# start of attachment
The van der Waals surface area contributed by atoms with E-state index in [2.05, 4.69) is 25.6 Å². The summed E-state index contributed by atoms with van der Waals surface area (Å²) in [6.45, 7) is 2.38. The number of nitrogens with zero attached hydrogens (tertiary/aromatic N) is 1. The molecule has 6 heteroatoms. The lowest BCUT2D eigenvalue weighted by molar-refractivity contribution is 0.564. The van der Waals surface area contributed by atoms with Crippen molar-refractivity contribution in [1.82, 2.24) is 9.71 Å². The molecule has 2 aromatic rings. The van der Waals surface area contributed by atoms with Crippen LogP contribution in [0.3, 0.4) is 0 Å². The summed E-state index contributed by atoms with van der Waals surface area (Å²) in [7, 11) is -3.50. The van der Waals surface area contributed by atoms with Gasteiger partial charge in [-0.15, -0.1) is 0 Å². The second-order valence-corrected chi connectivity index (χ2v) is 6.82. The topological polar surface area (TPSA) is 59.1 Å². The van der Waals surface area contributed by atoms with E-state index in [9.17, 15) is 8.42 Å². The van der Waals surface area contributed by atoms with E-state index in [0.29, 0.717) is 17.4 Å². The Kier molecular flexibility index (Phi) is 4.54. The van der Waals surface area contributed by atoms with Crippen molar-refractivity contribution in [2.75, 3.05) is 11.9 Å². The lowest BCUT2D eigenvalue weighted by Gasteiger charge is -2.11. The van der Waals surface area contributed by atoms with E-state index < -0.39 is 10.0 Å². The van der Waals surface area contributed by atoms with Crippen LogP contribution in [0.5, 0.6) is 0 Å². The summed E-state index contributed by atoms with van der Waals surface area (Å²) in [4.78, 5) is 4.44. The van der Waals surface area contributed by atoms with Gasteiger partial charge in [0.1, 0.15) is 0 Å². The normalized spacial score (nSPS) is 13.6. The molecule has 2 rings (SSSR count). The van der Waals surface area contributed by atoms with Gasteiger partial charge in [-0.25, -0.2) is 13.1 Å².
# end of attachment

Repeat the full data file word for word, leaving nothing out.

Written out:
The van der Waals surface area contributed by atoms with E-state index in [2.05, 4.69) is 25.6 Å². The summed E-state index contributed by atoms with van der Waals surface area (Å²) in [6.45, 7) is 2.38. The number of nitrogens with zero attached hydrogens (tertiary/aromatic N) is 1. The molecule has 6 heteroatoms. The lowest BCUT2D eigenvalue weighted by molar-refractivity contribution is 0.564. The van der Waals surface area contributed by atoms with Crippen molar-refractivity contribution in [1.82, 2.24) is 9.71 Å². The molecule has 2 aromatic rings. The van der Waals surface area contributed by atoms with Crippen LogP contribution in [0.3, 0.4) is 0 Å². The summed E-state index contributed by atoms with van der Waals surface area (Å²) in [7, 11) is -3.50. The van der Waals surface area contributed by atoms with Gasteiger partial charge in [-0.15, -0.1) is 0 Å². The second-order valence-corrected chi connectivity index (χ2v) is 6.82. The topological polar surface area (TPSA) is 59.1 Å². The van der Waals surface area contributed by atoms with E-state index in [9.17, 15) is 8.42 Å². The van der Waals surface area contributed by atoms with E-state index in [0.29, 0.717) is 17.4 Å². The Kier molecular flexibility index (Phi) is 4.54. The van der Waals surface area contributed by atoms with Crippen molar-refractivity contribution in [2.75, 3.05) is 11.9 Å². The lowest BCUT2D eigenvalue weighted by Gasteiger charge is -2.11. The van der Waals surface area contributed by atoms with E-state index < -0.39 is 10.0 Å². The van der Waals surface area contributed by atoms with Crippen LogP contribution in [0.5, 0.6) is 0 Å². The summed E-state index contributed by atoms with van der Waals surface area (Å²) in [4.78, 5) is 4.44. The van der Waals surface area contributed by atoms with Gasteiger partial charge in [0.1, 0.15) is 0 Å². The normalized spacial score (nSPS) is 13.6. The molecule has 2 rings (SSSR count). The van der Waals surface area contributed by atoms with Gasteiger partial charge in [-0.25, -0.2) is 13.1 Å².